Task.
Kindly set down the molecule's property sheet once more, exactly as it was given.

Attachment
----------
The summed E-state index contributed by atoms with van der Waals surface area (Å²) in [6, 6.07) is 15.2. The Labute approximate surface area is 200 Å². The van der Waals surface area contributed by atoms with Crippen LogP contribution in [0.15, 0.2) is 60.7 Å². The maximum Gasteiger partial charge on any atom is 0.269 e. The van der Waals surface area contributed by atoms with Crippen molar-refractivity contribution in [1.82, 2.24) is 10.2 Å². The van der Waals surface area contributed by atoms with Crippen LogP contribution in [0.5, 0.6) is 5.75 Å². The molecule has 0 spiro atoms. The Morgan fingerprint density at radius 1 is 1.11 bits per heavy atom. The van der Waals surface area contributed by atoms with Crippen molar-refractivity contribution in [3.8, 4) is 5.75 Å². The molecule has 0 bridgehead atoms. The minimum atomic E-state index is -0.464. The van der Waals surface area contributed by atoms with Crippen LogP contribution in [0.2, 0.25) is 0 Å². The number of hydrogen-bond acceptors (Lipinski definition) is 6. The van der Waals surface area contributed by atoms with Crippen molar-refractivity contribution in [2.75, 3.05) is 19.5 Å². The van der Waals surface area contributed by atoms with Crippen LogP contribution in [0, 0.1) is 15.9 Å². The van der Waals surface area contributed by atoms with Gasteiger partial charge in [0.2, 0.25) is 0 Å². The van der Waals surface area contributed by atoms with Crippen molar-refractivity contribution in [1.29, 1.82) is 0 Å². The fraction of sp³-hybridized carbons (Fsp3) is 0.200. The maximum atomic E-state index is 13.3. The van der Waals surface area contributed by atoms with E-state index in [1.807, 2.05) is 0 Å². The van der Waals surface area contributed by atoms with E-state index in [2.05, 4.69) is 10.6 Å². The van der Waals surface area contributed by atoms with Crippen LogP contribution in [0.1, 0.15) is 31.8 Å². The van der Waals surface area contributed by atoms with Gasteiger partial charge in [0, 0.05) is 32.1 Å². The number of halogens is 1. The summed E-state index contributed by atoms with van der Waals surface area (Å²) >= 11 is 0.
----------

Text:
The summed E-state index contributed by atoms with van der Waals surface area (Å²) in [6, 6.07) is 15.2. The Labute approximate surface area is 200 Å². The van der Waals surface area contributed by atoms with Crippen LogP contribution in [0.15, 0.2) is 60.7 Å². The maximum Gasteiger partial charge on any atom is 0.269 e. The van der Waals surface area contributed by atoms with Crippen molar-refractivity contribution in [1.82, 2.24) is 10.2 Å². The van der Waals surface area contributed by atoms with Crippen LogP contribution in [0.5, 0.6) is 5.75 Å². The molecule has 0 spiro atoms. The Morgan fingerprint density at radius 1 is 1.11 bits per heavy atom. The van der Waals surface area contributed by atoms with Crippen molar-refractivity contribution in [3.8, 4) is 5.75 Å². The molecule has 0 bridgehead atoms. The minimum atomic E-state index is -0.464. The van der Waals surface area contributed by atoms with Crippen LogP contribution in [0.2, 0.25) is 0 Å². The number of hydrogen-bond acceptors (Lipinski definition) is 6. The van der Waals surface area contributed by atoms with Crippen molar-refractivity contribution in [2.75, 3.05) is 19.5 Å². The van der Waals surface area contributed by atoms with Crippen LogP contribution in [0, 0.1) is 15.9 Å². The van der Waals surface area contributed by atoms with Gasteiger partial charge in [0.2, 0.25) is 0 Å². The van der Waals surface area contributed by atoms with Crippen molar-refractivity contribution in [1.29, 1.82) is 0 Å². The fraction of sp³-hybridized carbons (Fsp3) is 0.200. The maximum atomic E-state index is 13.3. The van der Waals surface area contributed by atoms with E-state index in [1.807, 2.05) is 0 Å². The van der Waals surface area contributed by atoms with E-state index in [2.05, 4.69) is 10.6 Å². The van der Waals surface area contributed by atoms with Crippen LogP contribution in [0.1, 0.15) is 31.8 Å². The van der Waals surface area contributed by atoms with Gasteiger partial charge in [0, 0.05) is 32.1 Å². The number of halogens is 1. The summed E-state index contributed by atoms with van der Waals surface area (Å²) >= 11 is 0.